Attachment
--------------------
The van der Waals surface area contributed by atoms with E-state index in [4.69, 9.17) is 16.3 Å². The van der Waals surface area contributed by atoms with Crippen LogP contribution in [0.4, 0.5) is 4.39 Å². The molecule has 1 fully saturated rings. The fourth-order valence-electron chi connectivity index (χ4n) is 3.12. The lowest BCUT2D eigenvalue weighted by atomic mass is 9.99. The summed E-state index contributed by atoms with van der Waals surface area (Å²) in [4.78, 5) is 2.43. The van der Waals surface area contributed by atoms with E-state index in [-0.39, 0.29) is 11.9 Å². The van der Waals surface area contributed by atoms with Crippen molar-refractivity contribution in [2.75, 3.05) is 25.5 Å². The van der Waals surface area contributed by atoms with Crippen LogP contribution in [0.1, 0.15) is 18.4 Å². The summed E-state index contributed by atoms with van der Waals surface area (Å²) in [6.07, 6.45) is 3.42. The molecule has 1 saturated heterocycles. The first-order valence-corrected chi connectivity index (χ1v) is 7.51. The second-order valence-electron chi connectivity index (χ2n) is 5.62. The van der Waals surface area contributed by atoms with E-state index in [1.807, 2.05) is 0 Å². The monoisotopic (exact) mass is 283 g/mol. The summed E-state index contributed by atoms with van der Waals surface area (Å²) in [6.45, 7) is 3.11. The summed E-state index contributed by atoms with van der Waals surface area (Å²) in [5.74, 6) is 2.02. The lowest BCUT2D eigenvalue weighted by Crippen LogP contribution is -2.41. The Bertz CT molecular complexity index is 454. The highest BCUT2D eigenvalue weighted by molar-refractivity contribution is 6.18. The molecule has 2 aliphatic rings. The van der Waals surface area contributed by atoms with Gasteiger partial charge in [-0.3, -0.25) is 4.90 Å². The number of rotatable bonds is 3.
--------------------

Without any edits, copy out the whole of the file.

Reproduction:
The van der Waals surface area contributed by atoms with E-state index in [4.69, 9.17) is 16.3 Å². The van der Waals surface area contributed by atoms with Crippen LogP contribution in [0.4, 0.5) is 4.39 Å². The molecule has 1 fully saturated rings. The fourth-order valence-electron chi connectivity index (χ4n) is 3.12. The lowest BCUT2D eigenvalue weighted by atomic mass is 9.99. The summed E-state index contributed by atoms with van der Waals surface area (Å²) in [4.78, 5) is 2.43. The van der Waals surface area contributed by atoms with E-state index in [-0.39, 0.29) is 11.9 Å². The van der Waals surface area contributed by atoms with Crippen molar-refractivity contribution in [2.75, 3.05) is 25.5 Å². The van der Waals surface area contributed by atoms with Crippen LogP contribution in [0.1, 0.15) is 18.4 Å². The summed E-state index contributed by atoms with van der Waals surface area (Å²) in [6.07, 6.45) is 3.42. The molecule has 1 saturated heterocycles. The first-order valence-corrected chi connectivity index (χ1v) is 7.51. The second-order valence-electron chi connectivity index (χ2n) is 5.62. The van der Waals surface area contributed by atoms with E-state index in [1.807, 2.05) is 0 Å². The monoisotopic (exact) mass is 283 g/mol. The summed E-state index contributed by atoms with van der Waals surface area (Å²) in [6.45, 7) is 3.11. The summed E-state index contributed by atoms with van der Waals surface area (Å²) in [5.74, 6) is 2.02. The lowest BCUT2D eigenvalue weighted by Crippen LogP contribution is -2.41. The Bertz CT molecular complexity index is 454. The highest BCUT2D eigenvalue weighted by molar-refractivity contribution is 6.18. The molecule has 2 aliphatic rings. The van der Waals surface area contributed by atoms with Gasteiger partial charge in [-0.3, -0.25) is 4.90 Å². The number of rotatable bonds is 3.